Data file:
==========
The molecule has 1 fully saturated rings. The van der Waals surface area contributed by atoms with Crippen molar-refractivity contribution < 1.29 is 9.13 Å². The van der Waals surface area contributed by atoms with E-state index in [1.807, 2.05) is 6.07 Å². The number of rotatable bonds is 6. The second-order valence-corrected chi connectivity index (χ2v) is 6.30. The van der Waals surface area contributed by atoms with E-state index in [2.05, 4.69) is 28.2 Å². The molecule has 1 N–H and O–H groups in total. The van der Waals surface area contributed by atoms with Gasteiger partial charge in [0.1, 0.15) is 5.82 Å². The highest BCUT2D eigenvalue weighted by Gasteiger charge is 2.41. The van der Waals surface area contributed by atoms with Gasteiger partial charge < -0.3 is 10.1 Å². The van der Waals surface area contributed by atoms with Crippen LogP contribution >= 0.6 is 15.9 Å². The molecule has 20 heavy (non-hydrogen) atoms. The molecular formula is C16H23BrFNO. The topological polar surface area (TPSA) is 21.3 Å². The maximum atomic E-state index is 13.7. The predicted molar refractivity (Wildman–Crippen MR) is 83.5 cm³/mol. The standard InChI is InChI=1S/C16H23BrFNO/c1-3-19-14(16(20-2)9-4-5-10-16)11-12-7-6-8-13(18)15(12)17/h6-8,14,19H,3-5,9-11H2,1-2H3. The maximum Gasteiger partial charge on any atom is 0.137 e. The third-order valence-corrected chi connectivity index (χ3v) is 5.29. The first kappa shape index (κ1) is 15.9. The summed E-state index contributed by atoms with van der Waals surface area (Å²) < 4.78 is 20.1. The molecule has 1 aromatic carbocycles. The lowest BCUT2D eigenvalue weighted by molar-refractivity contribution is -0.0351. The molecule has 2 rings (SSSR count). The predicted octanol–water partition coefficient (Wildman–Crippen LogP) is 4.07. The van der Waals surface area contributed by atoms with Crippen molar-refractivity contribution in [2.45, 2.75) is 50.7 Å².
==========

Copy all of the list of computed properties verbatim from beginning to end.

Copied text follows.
The molecule has 1 fully saturated rings. The van der Waals surface area contributed by atoms with Crippen molar-refractivity contribution < 1.29 is 9.13 Å². The van der Waals surface area contributed by atoms with E-state index in [1.807, 2.05) is 6.07 Å². The number of rotatable bonds is 6. The second-order valence-corrected chi connectivity index (χ2v) is 6.30. The van der Waals surface area contributed by atoms with E-state index in [2.05, 4.69) is 28.2 Å². The molecule has 1 N–H and O–H groups in total. The van der Waals surface area contributed by atoms with Gasteiger partial charge in [0.1, 0.15) is 5.82 Å². The highest BCUT2D eigenvalue weighted by Gasteiger charge is 2.41. The van der Waals surface area contributed by atoms with Gasteiger partial charge < -0.3 is 10.1 Å². The van der Waals surface area contributed by atoms with Crippen LogP contribution >= 0.6 is 15.9 Å². The molecule has 20 heavy (non-hydrogen) atoms. The molecular formula is C16H23BrFNO. The topological polar surface area (TPSA) is 21.3 Å². The maximum atomic E-state index is 13.7. The predicted molar refractivity (Wildman–Crippen MR) is 83.5 cm³/mol. The standard InChI is InChI=1S/C16H23BrFNO/c1-3-19-14(16(20-2)9-4-5-10-16)11-12-7-6-8-13(18)15(12)17/h6-8,14,19H,3-5,9-11H2,1-2H3. The maximum Gasteiger partial charge on any atom is 0.137 e. The third-order valence-corrected chi connectivity index (χ3v) is 5.29. The first kappa shape index (κ1) is 15.9. The summed E-state index contributed by atoms with van der Waals surface area (Å²) < 4.78 is 20.1. The molecule has 1 aromatic carbocycles. The lowest BCUT2D eigenvalue weighted by molar-refractivity contribution is -0.0351. The molecule has 2 rings (SSSR count). The predicted octanol–water partition coefficient (Wildman–Crippen LogP) is 4.07. The van der Waals surface area contributed by atoms with Crippen molar-refractivity contribution in [2.45, 2.75) is 50.7 Å².